Assur seems to have been reoccupied by Assyrians once again, and remained so well into the Parthian and Sassanid periods. It was occupied during the Islamic period until the 14th century when Tamurlane conducted a massacre of indigenous Assyrian Christians. After that there are no traces of a settlement in the archaeological and numismatic record. .
Threats to Assur 
The site was put on UNESCO's List of World Heritage in Danger in 2003, at which time the site was threatened by a looming large-scale dam project that would have submerged the ancient archaeological site. The dam project was put on hold shortly after the 2003 invasion of Iraq.
- Walter Andrae, Der Anu-Adad-Tempel in Assur, JC Hinrichs, 1909, (1984 reprint ISBN 3-7648-1805-0)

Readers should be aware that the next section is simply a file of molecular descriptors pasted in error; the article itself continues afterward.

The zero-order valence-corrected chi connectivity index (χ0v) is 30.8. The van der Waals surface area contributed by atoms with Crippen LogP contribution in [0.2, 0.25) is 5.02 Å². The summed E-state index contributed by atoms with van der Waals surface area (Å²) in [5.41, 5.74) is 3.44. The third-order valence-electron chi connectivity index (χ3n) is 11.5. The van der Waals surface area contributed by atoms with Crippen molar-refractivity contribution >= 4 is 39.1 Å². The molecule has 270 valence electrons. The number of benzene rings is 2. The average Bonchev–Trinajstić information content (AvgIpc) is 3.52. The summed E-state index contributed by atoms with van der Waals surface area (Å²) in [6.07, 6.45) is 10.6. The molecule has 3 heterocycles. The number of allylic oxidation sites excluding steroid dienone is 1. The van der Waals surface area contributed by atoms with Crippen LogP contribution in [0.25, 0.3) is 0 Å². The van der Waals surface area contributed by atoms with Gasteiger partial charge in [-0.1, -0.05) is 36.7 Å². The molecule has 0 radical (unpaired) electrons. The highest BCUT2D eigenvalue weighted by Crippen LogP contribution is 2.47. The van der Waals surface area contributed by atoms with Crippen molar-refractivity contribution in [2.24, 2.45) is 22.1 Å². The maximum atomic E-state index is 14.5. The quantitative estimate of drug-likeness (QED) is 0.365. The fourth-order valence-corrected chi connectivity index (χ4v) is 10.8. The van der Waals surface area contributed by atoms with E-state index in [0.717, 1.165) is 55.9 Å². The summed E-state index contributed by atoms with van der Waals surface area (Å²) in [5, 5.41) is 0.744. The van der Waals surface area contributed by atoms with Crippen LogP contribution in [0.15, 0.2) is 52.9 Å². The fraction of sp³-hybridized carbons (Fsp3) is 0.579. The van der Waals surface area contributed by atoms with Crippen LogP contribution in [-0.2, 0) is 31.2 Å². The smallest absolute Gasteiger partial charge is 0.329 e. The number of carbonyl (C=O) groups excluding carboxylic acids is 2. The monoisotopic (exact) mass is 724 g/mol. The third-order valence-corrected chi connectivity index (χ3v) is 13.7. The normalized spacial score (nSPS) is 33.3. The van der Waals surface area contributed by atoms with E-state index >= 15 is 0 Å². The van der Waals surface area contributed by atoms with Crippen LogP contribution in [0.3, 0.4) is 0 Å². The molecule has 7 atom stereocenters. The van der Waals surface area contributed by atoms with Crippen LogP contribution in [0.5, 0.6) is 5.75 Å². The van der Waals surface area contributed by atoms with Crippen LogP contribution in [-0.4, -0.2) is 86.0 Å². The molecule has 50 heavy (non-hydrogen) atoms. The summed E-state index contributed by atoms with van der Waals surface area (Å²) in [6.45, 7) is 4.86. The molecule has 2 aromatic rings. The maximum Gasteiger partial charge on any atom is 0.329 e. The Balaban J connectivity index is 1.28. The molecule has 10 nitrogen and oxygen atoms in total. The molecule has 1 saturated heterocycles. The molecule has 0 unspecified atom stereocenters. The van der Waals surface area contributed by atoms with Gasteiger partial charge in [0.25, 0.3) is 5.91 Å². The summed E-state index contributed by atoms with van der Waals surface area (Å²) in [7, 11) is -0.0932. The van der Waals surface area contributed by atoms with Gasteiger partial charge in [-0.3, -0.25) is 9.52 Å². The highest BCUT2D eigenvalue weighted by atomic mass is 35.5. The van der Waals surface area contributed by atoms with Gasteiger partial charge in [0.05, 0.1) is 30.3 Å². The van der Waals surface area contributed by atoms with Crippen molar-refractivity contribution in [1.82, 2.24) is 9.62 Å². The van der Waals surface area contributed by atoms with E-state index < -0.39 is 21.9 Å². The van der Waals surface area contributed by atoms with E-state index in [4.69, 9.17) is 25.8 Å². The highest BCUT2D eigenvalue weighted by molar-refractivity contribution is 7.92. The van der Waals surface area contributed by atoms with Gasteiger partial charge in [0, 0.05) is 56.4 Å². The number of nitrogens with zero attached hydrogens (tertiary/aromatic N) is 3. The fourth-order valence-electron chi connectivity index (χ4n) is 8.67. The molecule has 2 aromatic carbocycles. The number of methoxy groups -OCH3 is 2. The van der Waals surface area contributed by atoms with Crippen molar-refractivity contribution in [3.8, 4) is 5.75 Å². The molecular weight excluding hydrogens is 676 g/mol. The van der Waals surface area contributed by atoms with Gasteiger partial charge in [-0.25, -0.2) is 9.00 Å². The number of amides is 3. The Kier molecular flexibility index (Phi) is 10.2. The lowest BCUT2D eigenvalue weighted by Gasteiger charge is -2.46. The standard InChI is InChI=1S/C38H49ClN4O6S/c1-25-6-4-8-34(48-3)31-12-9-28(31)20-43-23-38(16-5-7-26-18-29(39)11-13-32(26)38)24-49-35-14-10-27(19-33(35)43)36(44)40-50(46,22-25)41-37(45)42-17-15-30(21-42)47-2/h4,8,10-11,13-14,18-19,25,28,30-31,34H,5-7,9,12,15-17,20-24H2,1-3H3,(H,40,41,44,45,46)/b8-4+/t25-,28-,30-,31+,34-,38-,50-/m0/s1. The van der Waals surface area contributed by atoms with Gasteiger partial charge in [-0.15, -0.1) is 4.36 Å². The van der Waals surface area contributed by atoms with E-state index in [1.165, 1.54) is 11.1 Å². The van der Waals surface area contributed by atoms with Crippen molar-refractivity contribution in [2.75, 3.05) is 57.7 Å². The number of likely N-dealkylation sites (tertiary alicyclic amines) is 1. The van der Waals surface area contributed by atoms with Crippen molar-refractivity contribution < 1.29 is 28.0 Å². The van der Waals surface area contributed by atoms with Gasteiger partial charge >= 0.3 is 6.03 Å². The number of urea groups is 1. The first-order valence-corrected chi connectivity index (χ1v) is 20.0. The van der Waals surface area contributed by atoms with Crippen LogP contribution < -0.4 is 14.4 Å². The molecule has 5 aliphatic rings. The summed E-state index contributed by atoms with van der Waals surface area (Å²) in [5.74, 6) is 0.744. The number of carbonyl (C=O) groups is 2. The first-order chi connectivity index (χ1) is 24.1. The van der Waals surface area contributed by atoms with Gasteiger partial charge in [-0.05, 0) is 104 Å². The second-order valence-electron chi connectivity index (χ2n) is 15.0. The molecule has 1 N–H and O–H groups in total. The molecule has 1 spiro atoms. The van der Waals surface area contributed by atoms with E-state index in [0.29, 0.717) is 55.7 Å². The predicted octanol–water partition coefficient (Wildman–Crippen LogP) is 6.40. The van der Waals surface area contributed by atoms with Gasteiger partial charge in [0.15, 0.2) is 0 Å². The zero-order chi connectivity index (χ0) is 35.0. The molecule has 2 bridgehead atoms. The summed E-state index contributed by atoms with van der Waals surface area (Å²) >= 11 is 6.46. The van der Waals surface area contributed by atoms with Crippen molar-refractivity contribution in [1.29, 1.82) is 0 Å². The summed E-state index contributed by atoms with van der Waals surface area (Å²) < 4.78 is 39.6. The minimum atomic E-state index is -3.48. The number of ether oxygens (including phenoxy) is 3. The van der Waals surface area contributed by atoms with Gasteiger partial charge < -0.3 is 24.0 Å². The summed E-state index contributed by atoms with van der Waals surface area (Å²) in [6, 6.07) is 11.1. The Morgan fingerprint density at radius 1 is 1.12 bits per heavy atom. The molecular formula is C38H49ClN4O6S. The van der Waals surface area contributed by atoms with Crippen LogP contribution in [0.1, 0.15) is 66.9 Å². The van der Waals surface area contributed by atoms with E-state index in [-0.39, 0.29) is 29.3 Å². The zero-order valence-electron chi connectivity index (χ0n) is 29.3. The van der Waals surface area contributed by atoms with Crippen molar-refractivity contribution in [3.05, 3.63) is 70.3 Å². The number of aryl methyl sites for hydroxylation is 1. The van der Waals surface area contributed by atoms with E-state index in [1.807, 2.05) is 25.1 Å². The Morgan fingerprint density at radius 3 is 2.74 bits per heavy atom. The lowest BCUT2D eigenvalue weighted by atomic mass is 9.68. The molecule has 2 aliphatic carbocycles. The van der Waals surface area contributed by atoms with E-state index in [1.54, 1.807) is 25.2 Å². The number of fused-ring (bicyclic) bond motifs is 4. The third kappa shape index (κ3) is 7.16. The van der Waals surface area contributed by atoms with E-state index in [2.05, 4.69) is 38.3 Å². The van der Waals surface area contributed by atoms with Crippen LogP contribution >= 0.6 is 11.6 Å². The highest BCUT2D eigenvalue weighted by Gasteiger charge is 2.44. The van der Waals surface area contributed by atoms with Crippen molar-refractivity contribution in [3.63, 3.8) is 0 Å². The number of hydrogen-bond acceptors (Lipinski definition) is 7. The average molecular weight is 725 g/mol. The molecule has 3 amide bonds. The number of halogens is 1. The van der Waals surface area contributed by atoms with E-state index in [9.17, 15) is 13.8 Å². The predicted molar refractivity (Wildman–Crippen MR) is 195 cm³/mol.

- Walter Andrae, Die Stelenreihen in Assur, JC Hinrichs, 1913, (1972 reprint ISBN 3-535-00587-6)
- Walter Andrae, Die archaischen Ischtar-Tempel in Assur, JC Hinrichs, 1922, (1970 reprint ISBN 3-7648-1806-9)
- Walter Andrae, Hethitische Inschriften auf Bleistreifen aus Assur, JC Hinrichs, 1924
- Walter Andrae, Das wiedererstandene Assur, 1938, JC Hinrichs, (1977 reprint ISBN 3-406-02947-7)
- Excavations in Iraq 1989-1990, Iraq, vol. 53, pp. 169-182, 1991
- R. Dittmann, Ausgrabungen der Freien Universitat Berlin in Ashur und Kar-Tukulti-Ninurta in den Jahren 1986-1989, MDOG, vol. 122, pp. 157-171, 1990
- UNESCO World Heritage in Danger 2003
See also 
- Ashur (god)
- Kings of Assyria
- Chronology of the ancient Near East